What is OCD?

Obsessive Compulsive Disorder (OCD) is a mental health disorder that affects people of all ages and walks of life, and occurs when a person gets caught in a cycle of obsessions and compulsions. Most people have obsessive thoughts and/or compulsive behaviors at some point in their lives, but that does not mean that we all have “some OCD.” For a diagnosis of obsessive compulsive disorder to be made, this cycle of obsessions and compulsions becomes so extreme that it consumes a lot of time and gets in the way of important activities that the person values.

 

Obsessions

Obsessions are unwanted thoughts, images, or urges that may be extreme or disturbing. The obsessions are accompanied by uncomfortable feelings, such as fear, disgust, doubt, or a feeling that things must be “just right.” These obsessions occur over and over again and feel outside of the person’s control.

 

Compulsions

Compulsions are excessive, repetitive behaviors or “mental acts” (e.g., thought suppression, counting, praying, etc.) that a person uses to try to neutralize or make their obsessions or distress go away. People with OCD usually recognize that using compulsions is only a temporary solution, but without any other way to cope, they rely on compulsions as a brief escape.

 

How is OCD Treated?

The most effective treatments for OCD are Cognitive Behavior Therapy (CBT) and/or medication. More specifically, the most effective and evidence-based treatments are a type of CBT called Exposure and Response Prevention (ERP) and/or a class of medications called serotonin reuptake inhibitors, or SSRIs.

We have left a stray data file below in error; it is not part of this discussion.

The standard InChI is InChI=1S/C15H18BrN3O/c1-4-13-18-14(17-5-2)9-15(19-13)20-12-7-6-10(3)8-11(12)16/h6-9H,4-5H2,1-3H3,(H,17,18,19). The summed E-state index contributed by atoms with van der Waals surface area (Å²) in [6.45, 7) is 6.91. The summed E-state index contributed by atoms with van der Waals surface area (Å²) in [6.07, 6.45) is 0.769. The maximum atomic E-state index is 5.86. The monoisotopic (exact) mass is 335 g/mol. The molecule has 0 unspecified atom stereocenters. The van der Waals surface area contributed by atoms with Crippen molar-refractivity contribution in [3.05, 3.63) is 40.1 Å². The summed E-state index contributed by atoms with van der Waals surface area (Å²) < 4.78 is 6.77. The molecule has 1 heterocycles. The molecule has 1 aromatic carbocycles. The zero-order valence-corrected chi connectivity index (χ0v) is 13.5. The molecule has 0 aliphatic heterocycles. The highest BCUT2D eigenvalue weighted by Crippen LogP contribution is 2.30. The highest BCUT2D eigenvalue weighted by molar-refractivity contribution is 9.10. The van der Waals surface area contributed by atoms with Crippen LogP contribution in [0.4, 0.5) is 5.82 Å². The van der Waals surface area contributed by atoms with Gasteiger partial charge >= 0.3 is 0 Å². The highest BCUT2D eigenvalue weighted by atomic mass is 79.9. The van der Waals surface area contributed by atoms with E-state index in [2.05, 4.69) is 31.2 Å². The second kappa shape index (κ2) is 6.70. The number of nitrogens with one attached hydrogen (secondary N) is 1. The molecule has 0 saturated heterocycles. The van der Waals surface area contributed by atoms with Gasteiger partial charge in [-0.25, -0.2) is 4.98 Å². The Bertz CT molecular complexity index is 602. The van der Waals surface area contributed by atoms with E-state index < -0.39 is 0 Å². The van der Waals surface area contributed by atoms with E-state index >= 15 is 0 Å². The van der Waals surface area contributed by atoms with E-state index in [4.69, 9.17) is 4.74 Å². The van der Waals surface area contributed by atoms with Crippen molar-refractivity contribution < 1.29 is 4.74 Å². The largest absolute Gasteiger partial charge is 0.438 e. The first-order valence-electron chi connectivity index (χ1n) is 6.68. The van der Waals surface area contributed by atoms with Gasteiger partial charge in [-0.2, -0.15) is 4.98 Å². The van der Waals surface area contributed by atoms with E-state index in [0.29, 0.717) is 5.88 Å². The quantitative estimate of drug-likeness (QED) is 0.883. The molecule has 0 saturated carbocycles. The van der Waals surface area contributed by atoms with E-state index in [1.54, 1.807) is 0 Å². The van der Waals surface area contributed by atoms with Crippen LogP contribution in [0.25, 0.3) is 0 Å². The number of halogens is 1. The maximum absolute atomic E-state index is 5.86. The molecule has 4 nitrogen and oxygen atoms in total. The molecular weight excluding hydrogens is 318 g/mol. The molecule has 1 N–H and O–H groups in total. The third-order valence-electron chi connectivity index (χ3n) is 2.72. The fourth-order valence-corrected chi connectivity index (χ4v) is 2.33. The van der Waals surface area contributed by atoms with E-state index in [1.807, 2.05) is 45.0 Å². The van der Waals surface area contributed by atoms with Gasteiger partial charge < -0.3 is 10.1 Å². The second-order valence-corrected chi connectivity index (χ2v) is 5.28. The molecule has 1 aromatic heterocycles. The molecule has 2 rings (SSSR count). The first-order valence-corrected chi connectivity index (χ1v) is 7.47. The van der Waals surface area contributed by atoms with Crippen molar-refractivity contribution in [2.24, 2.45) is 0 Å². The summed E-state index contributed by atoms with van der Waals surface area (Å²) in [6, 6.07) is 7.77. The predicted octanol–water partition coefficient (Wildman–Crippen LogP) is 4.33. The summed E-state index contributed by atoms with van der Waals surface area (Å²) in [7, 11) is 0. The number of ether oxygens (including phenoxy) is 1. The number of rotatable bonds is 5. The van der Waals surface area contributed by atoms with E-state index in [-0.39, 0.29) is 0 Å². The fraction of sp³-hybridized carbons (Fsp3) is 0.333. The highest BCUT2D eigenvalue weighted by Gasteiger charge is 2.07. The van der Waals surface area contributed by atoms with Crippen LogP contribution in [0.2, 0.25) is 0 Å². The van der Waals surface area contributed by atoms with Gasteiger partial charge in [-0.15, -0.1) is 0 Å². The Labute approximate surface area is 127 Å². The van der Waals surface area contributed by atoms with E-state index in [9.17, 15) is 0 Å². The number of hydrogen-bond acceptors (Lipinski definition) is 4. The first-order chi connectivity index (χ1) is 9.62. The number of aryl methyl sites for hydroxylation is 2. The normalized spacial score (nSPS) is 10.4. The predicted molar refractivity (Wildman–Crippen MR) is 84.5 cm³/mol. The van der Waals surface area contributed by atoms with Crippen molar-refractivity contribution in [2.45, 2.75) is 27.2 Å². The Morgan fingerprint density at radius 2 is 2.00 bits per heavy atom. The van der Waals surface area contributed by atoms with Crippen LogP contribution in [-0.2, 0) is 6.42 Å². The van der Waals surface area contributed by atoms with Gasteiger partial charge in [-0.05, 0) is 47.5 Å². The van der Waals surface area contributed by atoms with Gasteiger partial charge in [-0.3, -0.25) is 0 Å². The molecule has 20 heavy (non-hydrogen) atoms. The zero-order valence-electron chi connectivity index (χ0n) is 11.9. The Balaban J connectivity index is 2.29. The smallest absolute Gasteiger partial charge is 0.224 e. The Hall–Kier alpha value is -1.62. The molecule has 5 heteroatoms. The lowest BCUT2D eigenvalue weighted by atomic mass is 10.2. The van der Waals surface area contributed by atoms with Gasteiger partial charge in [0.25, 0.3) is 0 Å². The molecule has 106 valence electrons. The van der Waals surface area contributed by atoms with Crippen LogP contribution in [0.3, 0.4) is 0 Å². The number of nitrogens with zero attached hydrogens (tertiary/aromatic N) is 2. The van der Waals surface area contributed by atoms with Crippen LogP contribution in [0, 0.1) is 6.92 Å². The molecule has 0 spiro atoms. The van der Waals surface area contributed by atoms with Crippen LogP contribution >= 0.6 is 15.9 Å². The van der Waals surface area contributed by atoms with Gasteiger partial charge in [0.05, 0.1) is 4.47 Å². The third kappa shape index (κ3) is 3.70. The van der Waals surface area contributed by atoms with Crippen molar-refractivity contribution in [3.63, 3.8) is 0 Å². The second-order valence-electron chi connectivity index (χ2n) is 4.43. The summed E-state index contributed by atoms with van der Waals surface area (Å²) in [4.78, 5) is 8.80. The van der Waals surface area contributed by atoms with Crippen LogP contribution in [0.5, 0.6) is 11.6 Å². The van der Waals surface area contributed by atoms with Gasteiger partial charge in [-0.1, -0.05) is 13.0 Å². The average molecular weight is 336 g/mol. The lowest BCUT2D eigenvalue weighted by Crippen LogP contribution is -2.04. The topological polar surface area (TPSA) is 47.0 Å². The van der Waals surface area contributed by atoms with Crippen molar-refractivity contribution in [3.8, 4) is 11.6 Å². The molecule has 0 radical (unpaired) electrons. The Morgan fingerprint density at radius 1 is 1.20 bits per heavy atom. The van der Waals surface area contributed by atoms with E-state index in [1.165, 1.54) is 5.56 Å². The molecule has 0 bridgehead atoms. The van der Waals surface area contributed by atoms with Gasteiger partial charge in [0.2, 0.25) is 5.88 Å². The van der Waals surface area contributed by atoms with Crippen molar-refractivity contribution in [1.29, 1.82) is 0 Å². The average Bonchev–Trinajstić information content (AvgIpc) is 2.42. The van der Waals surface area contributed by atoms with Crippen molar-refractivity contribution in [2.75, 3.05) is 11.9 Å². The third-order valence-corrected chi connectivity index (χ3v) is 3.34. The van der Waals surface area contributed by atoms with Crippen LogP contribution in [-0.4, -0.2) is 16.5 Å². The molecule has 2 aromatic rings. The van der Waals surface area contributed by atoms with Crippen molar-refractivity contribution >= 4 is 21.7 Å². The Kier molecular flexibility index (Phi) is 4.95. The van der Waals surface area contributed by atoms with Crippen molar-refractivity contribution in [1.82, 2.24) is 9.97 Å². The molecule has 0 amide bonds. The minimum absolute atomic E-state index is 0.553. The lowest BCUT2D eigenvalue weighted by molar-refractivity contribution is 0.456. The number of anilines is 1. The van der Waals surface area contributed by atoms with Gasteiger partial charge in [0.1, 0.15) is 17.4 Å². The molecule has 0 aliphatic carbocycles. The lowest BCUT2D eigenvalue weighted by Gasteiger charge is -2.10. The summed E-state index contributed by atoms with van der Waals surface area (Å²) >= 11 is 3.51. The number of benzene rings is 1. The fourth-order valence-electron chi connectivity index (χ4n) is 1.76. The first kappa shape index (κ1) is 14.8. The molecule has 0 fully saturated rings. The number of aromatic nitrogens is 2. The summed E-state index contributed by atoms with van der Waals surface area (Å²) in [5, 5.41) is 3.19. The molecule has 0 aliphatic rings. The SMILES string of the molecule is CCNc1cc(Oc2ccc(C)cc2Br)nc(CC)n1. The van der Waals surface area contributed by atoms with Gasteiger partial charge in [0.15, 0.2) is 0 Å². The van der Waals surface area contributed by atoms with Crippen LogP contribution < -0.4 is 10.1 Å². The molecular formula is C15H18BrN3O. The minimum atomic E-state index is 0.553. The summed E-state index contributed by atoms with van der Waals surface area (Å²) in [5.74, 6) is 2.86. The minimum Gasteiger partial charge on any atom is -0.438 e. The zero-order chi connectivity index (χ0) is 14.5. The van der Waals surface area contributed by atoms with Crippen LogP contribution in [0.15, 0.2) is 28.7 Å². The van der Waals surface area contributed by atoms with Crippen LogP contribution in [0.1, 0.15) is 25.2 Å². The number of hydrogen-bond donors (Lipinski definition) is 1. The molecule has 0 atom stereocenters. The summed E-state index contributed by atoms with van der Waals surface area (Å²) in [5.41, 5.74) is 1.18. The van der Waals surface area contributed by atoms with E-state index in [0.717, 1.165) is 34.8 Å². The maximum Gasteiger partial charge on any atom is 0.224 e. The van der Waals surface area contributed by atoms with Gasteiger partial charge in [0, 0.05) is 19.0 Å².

ERP therapy involves working with a licensed mental health professional (such as a psychologist, social worker, or mental health counselor) to face your fears through “exposure” without doing your compulsions — the “response prevention.” ERP is typically done in an outpatient setting, which means you visit your therapist’s office at a scheduled time weekly or a few times a week. In collaboration with your therapist, you will use structured exercises and tasks, as well as homework assignments to help you along the way.

 

Medication may also be used, either by itself or along with ERP treatment. Most of the SSRI medicines that help OCD are known as antidepressants. Only a licensed medical professional (such as a psychiatrist or physician) can prescribe medication, and they would ideally work together with the therapist to develop a treatment plan.

 

How Many People Does OCD Affect?

  • Approximately 1 in 100 adults and 1 in 200 kids and teens have OCD. This means that over 3 million adults and half a million kids and teens currently have OCD.
  • OCD can start at any age, though there are generally two age ranges when OCD first appears. The first is between ages 10 – 12 years, and the second is between the late teens and early adulthood.
  • OCD equally affects men, women, and children of all races, ethnicities, and backgrounds.
  • It takes an average of 14 – 17 years from the time OCD first appears for people to receive appropriate treatment.
  • Once connected to appropriate treatment, most people with OCD (around 70%) will benefit from therapy, medicine, or a combination of the two.

Source: www.IOCDF.org